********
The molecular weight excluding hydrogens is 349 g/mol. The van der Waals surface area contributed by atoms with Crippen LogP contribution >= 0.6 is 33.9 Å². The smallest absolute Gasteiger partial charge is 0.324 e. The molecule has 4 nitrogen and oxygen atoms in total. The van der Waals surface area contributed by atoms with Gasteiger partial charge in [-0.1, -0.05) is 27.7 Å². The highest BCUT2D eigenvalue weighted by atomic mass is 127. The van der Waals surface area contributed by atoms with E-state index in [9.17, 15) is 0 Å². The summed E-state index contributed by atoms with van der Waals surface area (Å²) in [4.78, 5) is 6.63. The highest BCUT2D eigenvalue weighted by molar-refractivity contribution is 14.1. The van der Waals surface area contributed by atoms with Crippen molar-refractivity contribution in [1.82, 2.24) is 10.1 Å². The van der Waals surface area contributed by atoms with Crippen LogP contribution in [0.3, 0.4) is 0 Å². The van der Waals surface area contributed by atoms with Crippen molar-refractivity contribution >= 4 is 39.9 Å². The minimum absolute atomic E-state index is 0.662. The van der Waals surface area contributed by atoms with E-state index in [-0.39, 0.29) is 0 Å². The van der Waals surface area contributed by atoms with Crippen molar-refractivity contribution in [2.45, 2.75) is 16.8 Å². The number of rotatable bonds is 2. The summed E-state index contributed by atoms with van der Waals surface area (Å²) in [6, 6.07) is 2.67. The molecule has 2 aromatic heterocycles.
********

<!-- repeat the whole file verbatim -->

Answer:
The molecular weight excluding hydrogens is 349 g/mol. The van der Waals surface area contributed by atoms with Crippen LogP contribution >= 0.6 is 33.9 Å². The smallest absolute Gasteiger partial charge is 0.324 e. The molecule has 4 nitrogen and oxygen atoms in total. The van der Waals surface area contributed by atoms with Gasteiger partial charge in [-0.1, -0.05) is 27.7 Å². The highest BCUT2D eigenvalue weighted by atomic mass is 127. The van der Waals surface area contributed by atoms with E-state index in [9.17, 15) is 0 Å². The summed E-state index contributed by atoms with van der Waals surface area (Å²) in [4.78, 5) is 6.63. The highest BCUT2D eigenvalue weighted by molar-refractivity contribution is 14.1. The van der Waals surface area contributed by atoms with Crippen molar-refractivity contribution in [1.82, 2.24) is 10.1 Å². The van der Waals surface area contributed by atoms with Crippen LogP contribution in [0.3, 0.4) is 0 Å². The van der Waals surface area contributed by atoms with Crippen molar-refractivity contribution >= 4 is 39.9 Å². The minimum absolute atomic E-state index is 0.662. The van der Waals surface area contributed by atoms with E-state index in [-0.39, 0.29) is 0 Å². The van der Waals surface area contributed by atoms with Crippen molar-refractivity contribution in [2.45, 2.75) is 16.8 Å². The number of rotatable bonds is 2. The summed E-state index contributed by atoms with van der Waals surface area (Å²) in [6, 6.07) is 2.67. The molecule has 2 aromatic heterocycles.